Protest posters on the gates of Nestle’s newly purchased well property

Protest posters on the gates of Nestle’s contraversial purchase of a well property in Central Wellington that the community wanted for its own needs.
Photo Credit:

Protests continue over Nestle pumping and sale of ground water


(comments open: to read or post comments scroll to bottom of page)

Permit expired, but pumping continues

People in and around the west-central Wellington County in Ontario held a protest this weekend at the controversial Nestle wellsite of the Middlebrook Rd. property in Central Wellington, near Guelph.

The site had been sought by the county for its own needs and put in an anonymous bid for the property, but Nestle which operates other extraction sites in the area, had a previous conditional offer on the property and when learning of the bid, exercised its right of first refusal and purchased the Middlebrook property.

A large group marched to the Middlebrook well site to demand the site never be used for commercial water bottling, and that it be bought back from Nestle and given to the community for their water needs.
A large group marched to the Middlebrook well site in Central Wellington, Ontario, to demand the province not issue a permit for commercial water bottling, and that it be bought back from Nestle and given to the community for their water needs. © Wellinton Water Watchers

The group of citizens, environmentalists, farmers and others has long been concerned about commercial extraction of vast quantities of acquifer water by commercial operations in the province..

The vast amount of water is extracted for pittance amounts of permit fees, and then bottled and sold in plastic containers that usually end up as waste littering the landscape, lakes, and oceans.

Protest posters on the gates of Nestle’s newly purchased well property
Protest posters on the gates of Nestle’s contested purchase of a well property in Middlebrook. ©

Previously the fee was a mere $3.71 per million litres of groundwater.  Strong public protests resulted in the provincial government putting a temporary moratorium on new or expanded permits and raised the fee to $503.71, per million litres, which most people still consider to be far too low.  Most groups in fact would like such commercial extractions stopped altogether.

There are currently nine expired contracts with seven extraction companies in the province, which are still in operation and which can extract up to 7.6 million litres per day, although the Ontario environment ministry says they only pumped about half that amount.

One billion litres extracted on expired permits.

Nestle alone can pump some 4.7 million litres out of Ontario acquifers, every day.

Today the Nestlé operation will bottle its one billionth litre of water since the permit for the Aberfoyle well expired last year on July 31st , 2016.  Another well permit in Erin, expired on August 31 of this year.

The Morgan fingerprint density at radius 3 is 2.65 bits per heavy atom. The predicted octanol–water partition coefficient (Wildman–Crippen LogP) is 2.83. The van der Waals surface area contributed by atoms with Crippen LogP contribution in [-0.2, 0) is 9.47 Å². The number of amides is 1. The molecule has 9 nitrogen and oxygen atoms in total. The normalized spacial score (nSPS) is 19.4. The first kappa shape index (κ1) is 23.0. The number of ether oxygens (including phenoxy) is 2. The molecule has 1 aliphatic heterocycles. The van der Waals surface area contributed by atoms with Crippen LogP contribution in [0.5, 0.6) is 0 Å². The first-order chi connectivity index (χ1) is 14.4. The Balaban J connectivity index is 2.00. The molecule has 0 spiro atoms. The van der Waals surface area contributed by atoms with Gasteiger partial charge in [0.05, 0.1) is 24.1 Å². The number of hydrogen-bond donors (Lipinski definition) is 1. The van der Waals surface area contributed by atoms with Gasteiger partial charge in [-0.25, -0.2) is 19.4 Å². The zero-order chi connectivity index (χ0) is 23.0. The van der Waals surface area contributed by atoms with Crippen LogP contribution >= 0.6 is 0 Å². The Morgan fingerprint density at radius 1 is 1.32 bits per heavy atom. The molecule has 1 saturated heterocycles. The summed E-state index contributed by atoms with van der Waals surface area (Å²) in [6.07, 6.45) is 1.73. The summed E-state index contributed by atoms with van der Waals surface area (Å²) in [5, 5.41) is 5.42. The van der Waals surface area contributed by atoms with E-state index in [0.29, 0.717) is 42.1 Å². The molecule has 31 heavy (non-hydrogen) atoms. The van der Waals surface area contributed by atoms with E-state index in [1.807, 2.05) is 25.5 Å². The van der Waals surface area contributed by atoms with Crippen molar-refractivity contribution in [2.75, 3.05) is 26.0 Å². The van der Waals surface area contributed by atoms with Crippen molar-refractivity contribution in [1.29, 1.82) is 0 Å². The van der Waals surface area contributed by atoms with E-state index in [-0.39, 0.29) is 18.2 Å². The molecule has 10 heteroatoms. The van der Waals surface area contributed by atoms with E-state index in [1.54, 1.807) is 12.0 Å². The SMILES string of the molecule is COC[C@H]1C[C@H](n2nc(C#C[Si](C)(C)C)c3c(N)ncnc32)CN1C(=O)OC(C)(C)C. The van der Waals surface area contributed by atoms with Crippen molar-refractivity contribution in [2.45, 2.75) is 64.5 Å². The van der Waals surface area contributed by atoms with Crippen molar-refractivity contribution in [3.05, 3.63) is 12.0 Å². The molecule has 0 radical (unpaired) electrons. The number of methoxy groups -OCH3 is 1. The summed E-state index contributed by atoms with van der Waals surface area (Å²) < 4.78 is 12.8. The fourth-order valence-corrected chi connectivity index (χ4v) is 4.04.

Water extractors can bottle millions of litres per day. Various groups are concened about losing groundwater, and the resulting massive plastic waste resulting from discarded plastic bottles Bottled water is not needed in most of Canada where there is ready access to clean drinking water. © Environmental Defence © Environmental Defence

Various concerned groups say the government is allowing continued extraction even though the permits are expired.

The government says it is giving the companies time, up to 18 months to amend their renewal applications in order to be compliant with new rules.

The Canadian Bottled Water Association says they’re being unfairly targeted as they only take 0.2 per cent of all groundwater.

Meanwhile Nestlé is coming under fire for something called “bluewashing”.

In October, Nestlé announced it was planning to certify 20 factories with the Alliance for Water Stewardship (AWS) in Africa, Asia, Canada, Europe, Latin America, and the United States.

A protest was held this weekend at a Nestle site in Wellington County Ontario, Residents and environmental groups want commercial bottling of groundwater stopped or severely restricted. © CBC

“It’s outrageous and laughable that Nestlé is claiming that its water bottling is sustainable,” says Maude Barlow, Honorary Chairperson of the Council of Canadians. “Nestlé is not only a member but also a founding partner of the Alliance for Water Stewardship, which Nestlé is seeking ‘certification’ from. Certifying Nestle makes the whole AWS scheme essentially meaningless. I think communities around the world will see right through Nestlé’s blue-washing:.

additional information – sources

Categories: Uncategorized
Tags: , , , , , , , , ,

Do you want to report an error or a typo? Click here!

@*@ Comments

Leave a Reply

Your email address will not be published. Required fields are marked *

 characters available